Aperture Averaging

Aperture averaging is a technique used to mitigate the effect of atmospheric turbulence by increasing the size of the receiver aperture. Increasing the aperture naturally increases the irradiance since more light reaches the sensor. This increase acts as an averaging function by providing an overall boost in signal strength, decreasing noise, and eliminating scintillation caused by small atmospheric eddies. There is some suggestion that aperture averaging may be advantageous only for satellite downlink, not uplink. [1]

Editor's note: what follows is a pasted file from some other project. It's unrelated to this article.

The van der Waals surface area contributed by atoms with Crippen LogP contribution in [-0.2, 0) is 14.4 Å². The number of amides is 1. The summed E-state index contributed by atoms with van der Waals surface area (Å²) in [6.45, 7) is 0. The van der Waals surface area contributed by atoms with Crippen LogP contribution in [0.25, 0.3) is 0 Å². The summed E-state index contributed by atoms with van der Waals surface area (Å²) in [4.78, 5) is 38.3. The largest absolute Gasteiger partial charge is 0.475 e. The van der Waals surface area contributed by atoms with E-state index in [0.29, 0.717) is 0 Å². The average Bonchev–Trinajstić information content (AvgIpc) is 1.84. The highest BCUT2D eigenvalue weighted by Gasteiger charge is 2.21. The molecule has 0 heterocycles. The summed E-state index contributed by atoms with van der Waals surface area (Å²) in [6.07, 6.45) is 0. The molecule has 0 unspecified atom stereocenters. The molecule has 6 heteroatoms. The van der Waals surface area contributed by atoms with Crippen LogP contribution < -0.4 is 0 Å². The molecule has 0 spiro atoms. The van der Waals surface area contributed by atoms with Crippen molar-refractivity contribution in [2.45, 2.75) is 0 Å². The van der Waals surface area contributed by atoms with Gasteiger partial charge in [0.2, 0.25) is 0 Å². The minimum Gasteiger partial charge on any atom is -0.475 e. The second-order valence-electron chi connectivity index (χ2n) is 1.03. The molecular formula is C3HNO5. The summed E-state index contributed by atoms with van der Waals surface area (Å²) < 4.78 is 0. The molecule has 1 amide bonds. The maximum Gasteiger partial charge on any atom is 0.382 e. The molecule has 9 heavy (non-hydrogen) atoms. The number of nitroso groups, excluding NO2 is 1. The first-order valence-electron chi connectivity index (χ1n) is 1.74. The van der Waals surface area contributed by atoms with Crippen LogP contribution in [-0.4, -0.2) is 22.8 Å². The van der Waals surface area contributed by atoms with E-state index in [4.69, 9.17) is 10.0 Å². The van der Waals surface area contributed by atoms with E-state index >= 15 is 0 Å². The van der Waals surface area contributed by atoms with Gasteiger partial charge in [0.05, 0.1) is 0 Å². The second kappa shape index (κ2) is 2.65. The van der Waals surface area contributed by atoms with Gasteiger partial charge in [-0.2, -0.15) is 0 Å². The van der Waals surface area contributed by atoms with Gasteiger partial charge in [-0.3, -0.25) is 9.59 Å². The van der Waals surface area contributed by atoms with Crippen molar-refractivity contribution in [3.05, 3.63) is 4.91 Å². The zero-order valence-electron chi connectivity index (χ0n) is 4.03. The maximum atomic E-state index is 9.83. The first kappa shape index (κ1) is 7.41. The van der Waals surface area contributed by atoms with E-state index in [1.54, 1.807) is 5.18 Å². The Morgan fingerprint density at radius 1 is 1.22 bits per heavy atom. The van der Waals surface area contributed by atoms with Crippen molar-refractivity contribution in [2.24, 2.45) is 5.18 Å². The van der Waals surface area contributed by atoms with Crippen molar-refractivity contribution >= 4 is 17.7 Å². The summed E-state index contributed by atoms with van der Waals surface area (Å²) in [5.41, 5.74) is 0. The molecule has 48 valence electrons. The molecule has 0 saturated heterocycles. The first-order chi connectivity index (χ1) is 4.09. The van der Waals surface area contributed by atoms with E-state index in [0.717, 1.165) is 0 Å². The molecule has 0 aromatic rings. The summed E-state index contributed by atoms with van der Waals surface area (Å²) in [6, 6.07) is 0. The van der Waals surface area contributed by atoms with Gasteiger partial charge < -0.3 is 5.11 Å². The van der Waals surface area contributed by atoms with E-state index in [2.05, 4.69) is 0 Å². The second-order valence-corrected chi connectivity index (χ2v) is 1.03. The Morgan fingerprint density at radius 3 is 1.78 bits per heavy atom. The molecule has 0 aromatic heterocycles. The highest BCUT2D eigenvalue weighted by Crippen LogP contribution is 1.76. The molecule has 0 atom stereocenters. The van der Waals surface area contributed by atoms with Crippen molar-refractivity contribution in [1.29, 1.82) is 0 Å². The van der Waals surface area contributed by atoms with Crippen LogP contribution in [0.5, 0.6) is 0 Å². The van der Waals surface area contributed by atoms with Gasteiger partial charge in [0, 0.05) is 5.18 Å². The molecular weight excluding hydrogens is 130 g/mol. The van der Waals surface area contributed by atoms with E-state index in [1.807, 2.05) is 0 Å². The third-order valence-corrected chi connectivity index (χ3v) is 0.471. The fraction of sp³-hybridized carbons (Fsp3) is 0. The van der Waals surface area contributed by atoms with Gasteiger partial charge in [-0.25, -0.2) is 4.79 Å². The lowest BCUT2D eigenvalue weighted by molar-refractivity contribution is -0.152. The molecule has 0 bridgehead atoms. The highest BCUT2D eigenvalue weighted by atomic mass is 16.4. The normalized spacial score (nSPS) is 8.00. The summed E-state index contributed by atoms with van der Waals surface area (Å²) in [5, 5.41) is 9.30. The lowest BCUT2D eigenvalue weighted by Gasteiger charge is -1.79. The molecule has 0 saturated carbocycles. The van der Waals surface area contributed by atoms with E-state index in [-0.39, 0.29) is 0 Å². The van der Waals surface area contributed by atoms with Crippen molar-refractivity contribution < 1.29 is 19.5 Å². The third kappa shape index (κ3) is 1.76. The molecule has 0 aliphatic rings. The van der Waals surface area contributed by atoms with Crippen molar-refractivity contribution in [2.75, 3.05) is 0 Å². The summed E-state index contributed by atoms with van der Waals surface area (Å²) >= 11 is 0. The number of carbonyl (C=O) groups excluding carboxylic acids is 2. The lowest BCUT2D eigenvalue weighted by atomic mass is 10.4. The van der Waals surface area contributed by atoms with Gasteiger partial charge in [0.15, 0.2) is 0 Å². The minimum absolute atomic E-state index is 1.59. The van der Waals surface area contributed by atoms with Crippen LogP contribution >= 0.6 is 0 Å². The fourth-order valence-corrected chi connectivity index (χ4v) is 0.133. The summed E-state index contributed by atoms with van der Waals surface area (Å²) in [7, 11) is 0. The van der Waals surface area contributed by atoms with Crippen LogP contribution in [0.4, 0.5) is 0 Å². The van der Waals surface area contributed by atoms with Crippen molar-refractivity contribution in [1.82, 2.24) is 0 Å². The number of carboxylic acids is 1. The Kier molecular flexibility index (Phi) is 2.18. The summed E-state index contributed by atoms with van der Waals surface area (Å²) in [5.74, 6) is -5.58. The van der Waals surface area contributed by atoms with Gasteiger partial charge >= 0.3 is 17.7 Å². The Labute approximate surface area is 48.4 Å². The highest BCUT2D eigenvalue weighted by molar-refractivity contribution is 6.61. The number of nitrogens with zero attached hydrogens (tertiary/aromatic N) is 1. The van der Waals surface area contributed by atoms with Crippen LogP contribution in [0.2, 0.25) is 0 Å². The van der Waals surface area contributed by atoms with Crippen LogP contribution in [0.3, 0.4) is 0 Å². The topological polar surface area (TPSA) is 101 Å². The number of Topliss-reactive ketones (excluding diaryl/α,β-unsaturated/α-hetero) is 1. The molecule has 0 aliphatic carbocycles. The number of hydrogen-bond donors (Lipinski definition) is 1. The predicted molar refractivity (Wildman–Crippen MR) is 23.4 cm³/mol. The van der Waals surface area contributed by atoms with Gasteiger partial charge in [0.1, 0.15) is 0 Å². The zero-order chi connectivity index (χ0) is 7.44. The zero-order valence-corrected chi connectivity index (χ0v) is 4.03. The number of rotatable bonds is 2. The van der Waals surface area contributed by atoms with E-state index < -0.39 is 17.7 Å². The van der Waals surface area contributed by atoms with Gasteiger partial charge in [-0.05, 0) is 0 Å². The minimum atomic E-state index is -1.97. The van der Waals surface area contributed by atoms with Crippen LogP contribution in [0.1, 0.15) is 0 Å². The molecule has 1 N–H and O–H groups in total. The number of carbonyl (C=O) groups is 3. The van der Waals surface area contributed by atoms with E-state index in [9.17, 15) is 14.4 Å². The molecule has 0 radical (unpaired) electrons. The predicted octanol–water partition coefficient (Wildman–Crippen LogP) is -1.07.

The decrease in scintillation with increasing light-collecting area was recognized in early astronomical measurements made in the 1950s. These measurements revealed that aperture averaging causes a frequency downshift in the irradiance power spectrum. In essence, this downshift averages out the fastest (highest order/highest frequency) fluctuations from scintillation. More recently, aperture averaging effects have been studied in the context of laser beam propagation through atmospheric turbulence. [2]


Related Links

Paper: Aperture averaging of optical scintillation

Paper: General mathematical theory of Aperature Averaging

Paper: Topical review of aperture averaging and how it effects FSO performance